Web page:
When I first saw the promos for Revolution this summer, I was insanely excited. Why? Because I thought that they had decided to turn S.M. Stirling’s Emberverse series into a television show. I have only read the first two books so far (my mom introduced me to them only recently), and I have found them to be highly engaging. And with the media’s current love affair with apocalypses (apocalypsi?), I thought it was an obvious choice for network television.
Of course, I then went on Stirling’s website to see what he thought of the adaptation. And that was when I found that there was no connection to the book series. It was strange, I thought, that they would make something so similar without any connection to Stirling’s camp.
I decided to wait until the show premiered to make any judgments, though.
The first episode of Revolution aired on Monday night (NBC 10/9c). The episode opened with scenes from the “night the lights went out” and then progressed fifteen years into the future. I found the first scene to be very effective—it really showed the enormity of the situation. I think the planes just dropping out of the skies really did it.
The future, however, was a little strange. I like that they decided to go forward far enough that civilization was starting to come back—it distinguishes this show from other post-apocalyptic shows.
The main character is Charlie (the creators decided to show you she’s sassy by giving her a boy’s name), and she reminds me of another Kripke creation. I’m talking about Jo Harvelle from Supernatural. Apparently, Kripke likes young female characters who can talk the talk, but often need to rely on others to save their butts. Luckily, Charlie runs into the obligatory Mysterious Forest Hunk. Just like Jo, however, Charlie has a sharply intelligent matron at her side—though this is her disliked step-mother Rachel. I found that no matter how much Charlie seems to dislike her, I liked Rachel more than I liked Charlie. I also always enjoy Billy Burke (here as Uncle Miles).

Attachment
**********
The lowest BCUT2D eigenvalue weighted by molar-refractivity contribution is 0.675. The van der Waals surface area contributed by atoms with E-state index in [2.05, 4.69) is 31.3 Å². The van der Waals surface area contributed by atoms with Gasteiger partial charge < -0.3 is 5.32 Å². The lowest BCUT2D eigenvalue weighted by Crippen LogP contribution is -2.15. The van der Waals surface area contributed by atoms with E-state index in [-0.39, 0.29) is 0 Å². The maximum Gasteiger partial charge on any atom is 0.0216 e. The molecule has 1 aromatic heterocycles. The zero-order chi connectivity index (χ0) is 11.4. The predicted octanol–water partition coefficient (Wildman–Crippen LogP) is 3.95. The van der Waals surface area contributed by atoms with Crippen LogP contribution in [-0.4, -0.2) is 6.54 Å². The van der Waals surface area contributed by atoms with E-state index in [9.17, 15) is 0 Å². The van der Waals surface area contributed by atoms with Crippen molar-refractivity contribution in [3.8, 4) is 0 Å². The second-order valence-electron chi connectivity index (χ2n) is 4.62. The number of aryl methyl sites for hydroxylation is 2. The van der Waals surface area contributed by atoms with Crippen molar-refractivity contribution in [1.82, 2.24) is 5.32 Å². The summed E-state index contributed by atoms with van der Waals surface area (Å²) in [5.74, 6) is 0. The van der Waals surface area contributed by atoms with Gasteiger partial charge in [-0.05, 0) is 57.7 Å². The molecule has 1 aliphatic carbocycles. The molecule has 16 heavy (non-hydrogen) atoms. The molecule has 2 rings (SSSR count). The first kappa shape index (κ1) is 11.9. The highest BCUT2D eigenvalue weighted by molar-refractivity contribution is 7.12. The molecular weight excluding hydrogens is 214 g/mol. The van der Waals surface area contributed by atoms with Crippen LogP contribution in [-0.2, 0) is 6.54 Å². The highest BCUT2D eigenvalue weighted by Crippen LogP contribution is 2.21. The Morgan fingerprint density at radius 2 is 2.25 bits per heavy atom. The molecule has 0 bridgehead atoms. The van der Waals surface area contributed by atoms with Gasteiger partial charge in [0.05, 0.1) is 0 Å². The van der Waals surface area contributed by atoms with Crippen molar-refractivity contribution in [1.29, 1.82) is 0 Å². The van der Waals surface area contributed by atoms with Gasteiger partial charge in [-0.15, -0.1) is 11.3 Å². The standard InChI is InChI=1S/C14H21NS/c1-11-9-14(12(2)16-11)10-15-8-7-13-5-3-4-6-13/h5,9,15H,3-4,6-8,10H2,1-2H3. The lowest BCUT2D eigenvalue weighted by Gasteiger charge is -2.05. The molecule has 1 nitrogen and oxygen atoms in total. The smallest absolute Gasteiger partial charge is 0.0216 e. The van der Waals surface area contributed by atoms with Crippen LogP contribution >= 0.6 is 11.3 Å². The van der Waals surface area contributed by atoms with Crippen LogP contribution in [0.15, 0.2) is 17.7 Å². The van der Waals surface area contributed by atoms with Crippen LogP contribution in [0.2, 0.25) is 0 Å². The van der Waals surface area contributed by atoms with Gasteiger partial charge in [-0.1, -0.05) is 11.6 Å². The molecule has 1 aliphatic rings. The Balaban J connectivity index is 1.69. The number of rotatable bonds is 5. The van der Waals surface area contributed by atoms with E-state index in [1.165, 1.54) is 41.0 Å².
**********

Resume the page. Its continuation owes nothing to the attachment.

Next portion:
Their group is threatened by the militia, run by the (also obligatory) ruthless individual who seized power after the “apocalypse.” They kill Charlie’s father, and take her brother—which is the catalyst event which sets her on her journey and connects her with her long-lost uncle. They think that Charlie’s dad and her uncle know how to turn the lights back on.
At there end, though, there is some evidence that electrical power is not completely gone—which is something I don’t quite understand. How can only a few people have a power grid that connects them across a country? Of course, there are some other issues that may or may not be answered later on. If you want to enjoy this show, you’ll probably just ignore them. Another issue I have, though, is that individuals don’t have guns because it’s illegal for civilians to own them. Since when does that stop people? Also, can’t we use wind or hydropower?
The rules of Revolution seem to be that the electrical grid is gone (and very difficult to turn back on). The rule of the Emberverse are different—all technology since gunpower is obsolete. It makes things more interesting, but the laws of Revolution are probably easier to get past a mass audience.
I would definitely suggest that you give Revolution a try. The news outlets seem to think that it will be a hit, and I can see why it would be popular. I, however, won’t be watching. It’s mostly due to the scene at the very end of the episode (which I won’t spoil), but also due to the fact that I see it as a poor man’s Emberverse. I would give it a score of 5/10, though that may just be the stereotypical pissy geek. I didn’t find most of the characters to be enjoyable or intriguing–Charlie especially turned me off to the series–and I’m not sure if the creators even know what’s going on with the power.
If you don’t mind a little fantasy mixed with your sci-fi apocalypse (though that element doesn’t present itself until later), I would suggest that you check out the Emberverse series instead.